There are many reasons why a growing business might consider an acquisition strategy; challenges to organic growth, tough competition, high costs, low valuations and so on. Whatever the reason, there are three main keys to success; fit, price paid vs value acquired and integration. If you are considering selling your business, you might feel like these issues are, quite frankly, not your problem, but you’d be wrong. Here’s why.
Unless you’re in such a rush that you’re dropping the price to the floor, you won’t get all your money out on deal day. Your chances of trousering the balance are therefore inextricably linked to the future success of the purchaser. There are a number of variables at play in any organisation but in terms of your transaction, the purchaser’s vision of success pre-transaction, will include a range of assumptions that can only be realised post-transaction; rationalisation of propositions, alignment of teams, harmonisation of systems and processes, reduction of suppliers and all the resulting productivity enhancements and costs savings that should accrue. In many cases, your deferred consideration will depend on these factors.
The risk of failure is high. Study after study puts the failure rate for acquisitions at 70% to 90% and my own experience working on north of 200 deals, suggests that the reality for transactions involving privately owned firms is towards the top of that range. So why is it so hard for organisations to integrate acquired firms?
Incentives are a big factor. Deals are balance sheet projects, whereas integrations live in the profit and loss. The deal is often paid for using a mixture of cash (retained profit or debt) and equity (leveraging the anticipated future value of the organisation) and these tools rarely impact the management teams own compensation (think basic, benefits, incentive reward and profit share). Integrations have a nasty habit of breaking the budget, which clearly impacts the profitability and with it the management teams compensation. If some of their reward was linked to the amount of deferred consideration the vendor receives in the years post-transaction, things might be different.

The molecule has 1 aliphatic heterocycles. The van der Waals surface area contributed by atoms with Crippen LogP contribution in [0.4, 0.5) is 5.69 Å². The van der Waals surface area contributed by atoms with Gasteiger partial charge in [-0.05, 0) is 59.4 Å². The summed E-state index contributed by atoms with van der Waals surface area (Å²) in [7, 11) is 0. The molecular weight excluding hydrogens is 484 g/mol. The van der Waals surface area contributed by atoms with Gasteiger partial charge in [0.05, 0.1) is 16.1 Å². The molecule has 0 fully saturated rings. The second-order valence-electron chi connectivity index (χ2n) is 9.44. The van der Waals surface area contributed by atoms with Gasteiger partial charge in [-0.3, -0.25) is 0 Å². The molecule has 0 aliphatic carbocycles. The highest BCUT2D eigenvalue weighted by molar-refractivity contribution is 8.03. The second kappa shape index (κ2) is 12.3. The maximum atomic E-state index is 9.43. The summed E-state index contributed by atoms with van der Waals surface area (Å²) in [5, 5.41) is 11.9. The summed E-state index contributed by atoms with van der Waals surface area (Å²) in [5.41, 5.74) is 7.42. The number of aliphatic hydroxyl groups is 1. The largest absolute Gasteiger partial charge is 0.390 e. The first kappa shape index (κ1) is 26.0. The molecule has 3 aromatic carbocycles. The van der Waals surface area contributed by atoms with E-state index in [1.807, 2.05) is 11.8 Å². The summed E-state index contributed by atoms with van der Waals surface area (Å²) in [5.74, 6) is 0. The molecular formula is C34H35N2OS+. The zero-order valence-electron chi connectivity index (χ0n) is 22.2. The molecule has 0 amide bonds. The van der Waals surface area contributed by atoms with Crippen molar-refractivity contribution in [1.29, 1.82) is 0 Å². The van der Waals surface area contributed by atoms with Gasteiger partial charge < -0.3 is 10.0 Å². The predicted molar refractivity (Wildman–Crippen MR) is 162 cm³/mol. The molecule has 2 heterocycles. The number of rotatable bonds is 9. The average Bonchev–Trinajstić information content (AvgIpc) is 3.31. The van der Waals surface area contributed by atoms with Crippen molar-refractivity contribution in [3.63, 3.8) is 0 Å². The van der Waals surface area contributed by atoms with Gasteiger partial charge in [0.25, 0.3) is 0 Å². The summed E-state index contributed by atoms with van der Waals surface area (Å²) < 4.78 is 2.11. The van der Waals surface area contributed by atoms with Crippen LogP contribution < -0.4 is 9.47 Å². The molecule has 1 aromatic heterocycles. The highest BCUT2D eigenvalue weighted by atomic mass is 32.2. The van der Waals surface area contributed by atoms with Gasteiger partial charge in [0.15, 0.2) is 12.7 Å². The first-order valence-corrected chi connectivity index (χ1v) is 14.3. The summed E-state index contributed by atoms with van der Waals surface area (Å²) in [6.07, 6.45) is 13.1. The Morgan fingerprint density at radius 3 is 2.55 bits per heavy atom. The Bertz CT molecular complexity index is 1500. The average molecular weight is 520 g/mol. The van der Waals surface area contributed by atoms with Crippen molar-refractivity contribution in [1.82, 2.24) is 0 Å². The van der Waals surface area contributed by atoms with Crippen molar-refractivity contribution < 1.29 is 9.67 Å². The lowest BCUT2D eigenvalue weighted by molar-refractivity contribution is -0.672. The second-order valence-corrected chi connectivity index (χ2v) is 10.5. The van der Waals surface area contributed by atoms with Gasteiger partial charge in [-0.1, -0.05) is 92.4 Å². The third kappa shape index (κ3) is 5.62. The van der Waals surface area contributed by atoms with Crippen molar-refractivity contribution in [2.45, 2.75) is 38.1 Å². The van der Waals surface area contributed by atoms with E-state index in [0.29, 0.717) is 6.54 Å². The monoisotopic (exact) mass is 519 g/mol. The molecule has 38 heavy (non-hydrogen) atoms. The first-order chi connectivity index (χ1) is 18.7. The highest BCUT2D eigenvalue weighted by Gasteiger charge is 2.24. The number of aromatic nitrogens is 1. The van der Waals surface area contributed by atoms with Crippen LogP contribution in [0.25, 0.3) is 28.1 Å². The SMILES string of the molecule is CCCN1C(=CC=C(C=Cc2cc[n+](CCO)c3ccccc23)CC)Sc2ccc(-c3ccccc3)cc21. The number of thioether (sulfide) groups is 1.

Another major factor relates to the change of personnel pre and post-transaction. Creating deal structures, negotiating, project managing vendors, lawyers, accountants, corporate finance guys and ultimately getting a deal over the line requires a very specific skill set. Understanding culture and how to blend it, project managing the integration of propositions, teams, operations and finances and playing hearts and minds along the way requires a different approach. Chicken and egg comes into play here; if you don’t have a completed deal, you don’t need an integration team and many organisations focus on building a team that can do deals, leaving integration teams for later. There is also a popular miss-conception that every acquired business will have an operations maestro who can swing into action and sort all the nitty gritty stuff out. This is rare.
Lastly, it’s just plain messy work. Facing up to people, explaining what integration will actually mean (ie significant change you hadn’t banked on) that commitments made pre-completion won’t be forthcoming, rationalising teams (ie firing people, moving offices and so on), terminating supplier relationships and generally buggering about with just about every aspect of your business that ‘worked just fine before’ does not make one popular. Many executives like acquired businesses to enjoy a period of calm immediately after completion (bed them in), however this sows the seeds of post-merger drift, a nasty condition that we’ll save for another blog another time.
Avoiding post-transaction integration is a little like taking one’s health for granted. You function ‘normally’ right up until the heart attack. A smart vendor (who intends to actually bank 100% of the consideration over time) should be questioning the purchasing organisations track record on integration, the integration strategy and the capability and experience of those charged with the messy stuff. If the keys to a successful acquisition are fit, price paid vs value acquired and integration, the only way to succeed on the first two is to execute on the last one.